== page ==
In 2012, we strengthened our internal and vendor quality programs to drive consistent, sustained progress and clearly measured improvement. We have already seen an impact in 2012 from improved quality, an impact that directly benefits our margin. Quality was critical for me as the head of our Energy segment, and it remains the top priority to me as CEO.

My focus on collaboration encompasses our internal Itron team and extends to our world-class technology partners. Collaboration speeds up the innovation cycle, and that is the core value of this effort. We are building collaborative teams focused on global platforms that will enable us to pursue more opportunities with greater efficiency. Our expanding work with Cisco and new relationships with Panasonic, Qualcomm and Deutsche Telekom are crucial in a world in which digital connected devices run on open standards. We are leaders in this industry transformation, and I believe that this type of collaboration drives innovation at a rate faster than any company can do alone.

My comments today should make clear my focus on investing for profitable growth. We are investing to speed innovation, to increase our share of demand and to expand our markets. Some of this investment is in-house R&D. In the case of cellular technology, the acquisition of SmartSynch made the most sense. We will also continue to invest in the partnerships that I just mentioned. My focus is squarely on profitable growth. While we are making targeted incremental R&D investments in 2013, I am firmly committed to ensuring that our operating expenses, over time, will decrease as a percentage of revenue. We will also continue the solid work we have begun on global efficiency in improving gross margin. This is of such high importance to me that one of my first moves after being appointed CEO was to ask John Holleran to take on the position of Global Chief Operating Officer. John will work to lead further actions to drive better performance and lower costs for Itron's operations around the world. And to help drive our growth strategy, I have appointed Russ Vanos to a new role at Itron to lead strategy and business development. Russ, an Itron veteran and industry expert, will build a clear roadmap for all of our growth initiatives moving forward.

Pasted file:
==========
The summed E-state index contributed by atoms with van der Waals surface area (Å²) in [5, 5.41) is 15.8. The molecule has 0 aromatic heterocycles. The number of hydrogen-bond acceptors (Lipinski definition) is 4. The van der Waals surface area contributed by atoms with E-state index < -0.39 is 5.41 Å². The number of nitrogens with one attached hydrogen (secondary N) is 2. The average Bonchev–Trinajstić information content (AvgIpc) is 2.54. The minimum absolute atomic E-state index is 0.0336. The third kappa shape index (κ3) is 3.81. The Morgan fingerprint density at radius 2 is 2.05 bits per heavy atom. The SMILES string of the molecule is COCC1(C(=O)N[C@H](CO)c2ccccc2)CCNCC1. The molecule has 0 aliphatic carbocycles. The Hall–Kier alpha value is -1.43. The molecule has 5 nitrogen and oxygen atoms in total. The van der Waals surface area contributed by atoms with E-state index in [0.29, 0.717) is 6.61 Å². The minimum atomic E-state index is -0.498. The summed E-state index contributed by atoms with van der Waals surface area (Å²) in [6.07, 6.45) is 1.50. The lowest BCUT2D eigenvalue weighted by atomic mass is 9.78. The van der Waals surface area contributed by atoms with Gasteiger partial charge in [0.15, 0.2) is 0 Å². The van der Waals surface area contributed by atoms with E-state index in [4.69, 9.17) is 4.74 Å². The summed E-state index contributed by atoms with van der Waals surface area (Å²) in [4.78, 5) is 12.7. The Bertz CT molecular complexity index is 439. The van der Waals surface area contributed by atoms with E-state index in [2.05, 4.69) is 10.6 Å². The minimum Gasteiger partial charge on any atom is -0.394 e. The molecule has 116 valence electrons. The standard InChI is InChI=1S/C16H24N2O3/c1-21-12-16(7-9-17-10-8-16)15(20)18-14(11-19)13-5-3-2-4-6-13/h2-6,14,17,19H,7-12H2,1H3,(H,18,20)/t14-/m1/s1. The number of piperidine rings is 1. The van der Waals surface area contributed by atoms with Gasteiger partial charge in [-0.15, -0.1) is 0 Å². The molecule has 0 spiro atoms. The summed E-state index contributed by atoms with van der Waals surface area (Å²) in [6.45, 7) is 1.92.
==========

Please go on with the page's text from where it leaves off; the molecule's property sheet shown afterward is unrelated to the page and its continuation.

Let me close by saying that Itron is the leader in our markets today by share of demand as well as innovation. As the industry continues to move to smart technologies, we see tremendous opportunity for Itron. It is our time to widen Itron's lead by aggressively pursuing new global business opportunities, where we can bring new, innovative solutions to market. As tenders for new projects around the world move forward in 2013, coupled with further efficiencies we are driving in operations and costs, we anticipate a return to top line growth and accelerated earnings generation by Q4 of this year and in 2014. I look forward to talking with you about our progress in our future calls.